for classroom discussion of FGM, intended for use during sex and relationships education. She argued that lessons like this could be delivered by teachers after just one training session. "FGM should be included within safeguarding and child protection training so that teachers know what the signs are," she said. "But the reality is that they won't all have training."
During the lesson, pupils are asked to consider how they would respond if a friend disclosed to them that she was at risk of FGM. "The lesson helps young people come to view FGM like any other child protection issue," Ms Killough said. "They know that they would need to tell an adult. They know that there are places for them to go for support."
Ms Killough would like to see lessons like this delivered in all schools, regardless of whether pupils are considered to be at risk. "People tend to have very stereotyped ideas about who's at risk and who isn't," she said. "You don't know whether there might be a child at risk in your class.
"But also, learning about it can be applied to many other things: telling an adult in school, how to support a friend who might be at risk of something. All that can apply across the board."
`We're not going to tolerate it'
Yvonne Powell, principal of Walworth Academy in South London, is unsure how many of her pupils are at risk of female genital mutilation. She knows, however, that a large number of them come from communities where FGM is practised.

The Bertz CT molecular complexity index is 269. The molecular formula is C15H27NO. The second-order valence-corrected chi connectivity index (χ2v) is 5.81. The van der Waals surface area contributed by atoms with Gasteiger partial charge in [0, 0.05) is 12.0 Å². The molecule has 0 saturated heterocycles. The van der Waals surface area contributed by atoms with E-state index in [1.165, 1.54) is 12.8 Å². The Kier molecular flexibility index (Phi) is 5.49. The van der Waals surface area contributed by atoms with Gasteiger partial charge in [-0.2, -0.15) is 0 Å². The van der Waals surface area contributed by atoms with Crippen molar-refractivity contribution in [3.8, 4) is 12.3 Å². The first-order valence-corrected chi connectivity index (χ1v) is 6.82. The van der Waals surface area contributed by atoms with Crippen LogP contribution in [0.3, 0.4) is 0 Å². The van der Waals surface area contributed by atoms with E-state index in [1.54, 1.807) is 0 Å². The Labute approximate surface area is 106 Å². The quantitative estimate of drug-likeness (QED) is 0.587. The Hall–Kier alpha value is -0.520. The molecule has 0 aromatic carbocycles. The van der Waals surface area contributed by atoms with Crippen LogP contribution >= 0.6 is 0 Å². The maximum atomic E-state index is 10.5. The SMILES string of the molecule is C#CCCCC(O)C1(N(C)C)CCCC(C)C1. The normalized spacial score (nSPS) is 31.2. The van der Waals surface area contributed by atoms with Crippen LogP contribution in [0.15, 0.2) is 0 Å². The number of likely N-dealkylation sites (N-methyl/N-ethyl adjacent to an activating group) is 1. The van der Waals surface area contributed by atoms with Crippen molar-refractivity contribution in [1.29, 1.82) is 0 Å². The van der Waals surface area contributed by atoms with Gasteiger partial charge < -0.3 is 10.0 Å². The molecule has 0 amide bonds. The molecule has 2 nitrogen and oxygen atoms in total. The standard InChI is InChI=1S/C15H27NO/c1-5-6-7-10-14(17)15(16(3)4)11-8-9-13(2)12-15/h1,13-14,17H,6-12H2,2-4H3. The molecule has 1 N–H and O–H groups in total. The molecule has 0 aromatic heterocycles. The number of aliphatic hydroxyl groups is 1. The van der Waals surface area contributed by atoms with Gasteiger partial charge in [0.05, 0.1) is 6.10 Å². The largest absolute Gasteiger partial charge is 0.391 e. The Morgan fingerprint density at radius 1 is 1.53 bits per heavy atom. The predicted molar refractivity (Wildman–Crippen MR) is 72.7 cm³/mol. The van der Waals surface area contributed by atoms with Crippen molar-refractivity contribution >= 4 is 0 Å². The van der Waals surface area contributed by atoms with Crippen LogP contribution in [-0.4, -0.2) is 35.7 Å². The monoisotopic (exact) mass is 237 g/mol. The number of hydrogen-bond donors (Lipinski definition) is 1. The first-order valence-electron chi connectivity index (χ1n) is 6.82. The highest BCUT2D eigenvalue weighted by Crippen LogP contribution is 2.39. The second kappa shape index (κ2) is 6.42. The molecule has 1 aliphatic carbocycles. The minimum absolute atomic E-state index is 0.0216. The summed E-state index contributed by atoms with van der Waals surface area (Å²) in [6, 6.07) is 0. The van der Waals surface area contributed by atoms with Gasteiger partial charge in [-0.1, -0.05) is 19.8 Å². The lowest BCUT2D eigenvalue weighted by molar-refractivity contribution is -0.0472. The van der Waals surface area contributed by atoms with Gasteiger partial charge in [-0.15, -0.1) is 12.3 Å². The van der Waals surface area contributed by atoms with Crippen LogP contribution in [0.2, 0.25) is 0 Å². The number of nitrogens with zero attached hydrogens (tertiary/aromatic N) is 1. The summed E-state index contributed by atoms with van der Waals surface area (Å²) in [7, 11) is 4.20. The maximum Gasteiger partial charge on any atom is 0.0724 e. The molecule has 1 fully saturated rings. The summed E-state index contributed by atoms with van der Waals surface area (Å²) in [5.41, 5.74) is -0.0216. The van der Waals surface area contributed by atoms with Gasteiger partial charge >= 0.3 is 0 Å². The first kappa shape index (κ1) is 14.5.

"It's always been an issue where I've been challenged," she says. "What signs are we looking for? That's the hardest thing about this. Before we start looking for signs, we need to get the discussion out in the open."
Ms Powell has used school assemblies to highlight myths surrounding the procedure, such as the idea that it renders a girl pure or worthy. "It's about starting with the premise that, first and foremost, it's illegal in this country," she says. "It's not a religious act - it's a subcultural act. That's a good place to start talking about it."
The school runs regular PSHE sessions on FGM. In one, pupils were asked to write statements about the procedure on Post-it notes. This resulted in a range of anonymous comments, from "It's barbaric" and "There's no difference between FGM and rape" to "My sister had it done - I hope it's not going to happen to me". The sessions provided pupils with relevant information and telephone numbers so they were aware of how to seek help.
In addition, Year 10 girls are being trained to lead circle-time discussions on the subject for younger children. "Primary schools are where they really need support," Ms Powell says. "Word gets out that we're not going to tolerate FGM in this country. If any cultural group is adamant that they're going to do it, then they're going to do it even earlier, before the child has a chance to say any different.
"Children can be each other's best friends and best protectors. It's a sensitive subject, so you've got to create a very safe, open environment. FGM isn't a dirty phrase. It's a horrible thing, but it's safe to talk about it.
"FGM exists. It's here around us. Let's recognise that and talk about what it means, and then talk about spotting the signs."